Final Bow: John Gallagher Jr. on Whiskey Problems and Long Day's Journey Into Night
The Tony winner looks back on starring in Eugene O'Neill's iconic drama with Jessica Lange, Gabriel Byrne, and Michael Shannon.
The only problem that really occurred during the Roundabout Theatre Company run of Long Day's Journey Into Night is that they ran out of whiskey. "Thankfully, it's not real whiskey," says Tony winner John Gallagher Jr., who plays the role of Edmund, the stand-in for the four-hour drama's author, Eugene O'Neill. "It's decaf iced tea."
And they consume a lot of it over the course of four acts, as Gallagher, recent Tony winner Jessica Lange, Gabriel Byrne, and Michael Shannon get drunk and resurrect the ghosts of the Tyrone family, characters famously modeled on O'Neill's own parents and brother. "Because it's so deeply personal, we didn't feel we could step into it without honoring the real people," says Gallagher, whose Tony win came for the musical Spring Awakening. To do so involved diving into the deep end, growing a mustache, and living like a monk. But it was totally worth it.
1. What is your favorite line that you deliver?
It's hard to pin down just one. It's a staggering gift to be able to deliver the sea speech that Edmund gets to deliver in Act Four to his father. The character spends so much of the play trying to pacify his family and keep the peace and deny any of his true feelings about anything. That fourth act is very cathartic to perform because it's the moment he gets to open up about his take on life.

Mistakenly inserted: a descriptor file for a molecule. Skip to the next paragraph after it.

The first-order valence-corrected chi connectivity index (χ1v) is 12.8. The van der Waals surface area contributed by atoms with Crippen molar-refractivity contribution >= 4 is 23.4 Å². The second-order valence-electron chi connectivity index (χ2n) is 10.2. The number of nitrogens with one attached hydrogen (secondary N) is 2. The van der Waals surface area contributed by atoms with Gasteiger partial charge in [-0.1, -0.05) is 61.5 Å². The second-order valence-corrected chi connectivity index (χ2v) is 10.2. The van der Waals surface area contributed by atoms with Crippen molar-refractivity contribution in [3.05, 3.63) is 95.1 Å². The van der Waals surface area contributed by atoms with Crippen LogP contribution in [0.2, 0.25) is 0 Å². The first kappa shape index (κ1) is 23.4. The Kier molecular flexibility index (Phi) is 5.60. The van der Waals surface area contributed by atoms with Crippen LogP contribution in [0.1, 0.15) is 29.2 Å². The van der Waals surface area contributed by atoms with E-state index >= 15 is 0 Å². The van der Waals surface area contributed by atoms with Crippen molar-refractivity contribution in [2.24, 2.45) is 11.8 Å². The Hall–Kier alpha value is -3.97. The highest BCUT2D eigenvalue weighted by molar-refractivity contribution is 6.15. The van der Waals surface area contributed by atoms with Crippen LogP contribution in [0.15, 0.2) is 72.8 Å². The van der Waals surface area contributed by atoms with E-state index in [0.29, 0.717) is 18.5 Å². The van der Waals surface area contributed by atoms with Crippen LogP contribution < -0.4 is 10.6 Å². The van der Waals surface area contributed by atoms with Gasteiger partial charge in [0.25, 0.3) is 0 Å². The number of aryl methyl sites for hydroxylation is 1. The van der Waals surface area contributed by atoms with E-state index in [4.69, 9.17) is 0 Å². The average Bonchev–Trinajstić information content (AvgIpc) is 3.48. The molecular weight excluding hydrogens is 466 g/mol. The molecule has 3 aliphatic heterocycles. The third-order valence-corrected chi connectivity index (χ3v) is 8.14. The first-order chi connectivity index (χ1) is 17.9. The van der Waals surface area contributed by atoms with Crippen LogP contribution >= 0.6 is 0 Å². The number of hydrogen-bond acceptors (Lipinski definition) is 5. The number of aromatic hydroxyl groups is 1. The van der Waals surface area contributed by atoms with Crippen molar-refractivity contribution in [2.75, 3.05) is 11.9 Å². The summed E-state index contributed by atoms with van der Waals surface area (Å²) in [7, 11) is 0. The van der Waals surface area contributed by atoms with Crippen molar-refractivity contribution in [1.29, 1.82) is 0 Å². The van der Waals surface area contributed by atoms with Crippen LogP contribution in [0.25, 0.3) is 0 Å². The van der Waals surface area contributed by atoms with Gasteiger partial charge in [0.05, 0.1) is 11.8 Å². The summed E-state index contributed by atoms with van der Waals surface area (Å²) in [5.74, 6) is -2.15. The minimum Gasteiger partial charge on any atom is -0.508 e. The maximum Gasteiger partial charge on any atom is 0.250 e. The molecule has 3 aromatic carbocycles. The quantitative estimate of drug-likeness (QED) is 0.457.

2. Everyone loves inside jokes. What is the best one from your show?
We had our first preview on a Sunday matinee. It was going well, and we got onto the last page of the play, which is Jessica's brilliant monologue, and somebody started pounding on the door to the theater. They would pound and stop. And pound some more, and stop. Jessica kept on talking. We found out afterwards that it was a guy who was coming to deliver a meat and cheese platter to us, to have a celebration after the show. We think the guy who delivered it assumed the play would be over by a quarter to six on a Sunday. That's one we bring up a lot.
3. Every show experiences technical difficulties. What was the worst technical difficulty experienced during your show and how was it handled?
Act Four is one long scene, about an hour and forty-five minutes. I'm onstage that whole time. We had a mix up one night where I noticed there was no whiskey on the table and I needed some for my scene with Gabriel. I went offstage to get it. I said, "I'll be right back." Gabriel covered and delivered a few lines to himself. We picked it back up and were able to get through it.
4. What was the most "interesting" present someone gave you at the stage door?
I'd had experiences in the past doing musicals where there's a big kind of stage door culture. It's not as big at a four-hour O'Neill play. There's a fan that has been coming to see plays that I've been doing for years. She's from Japan. Last week, she brought me a Kit-Kat from Japan that was melon-flavored.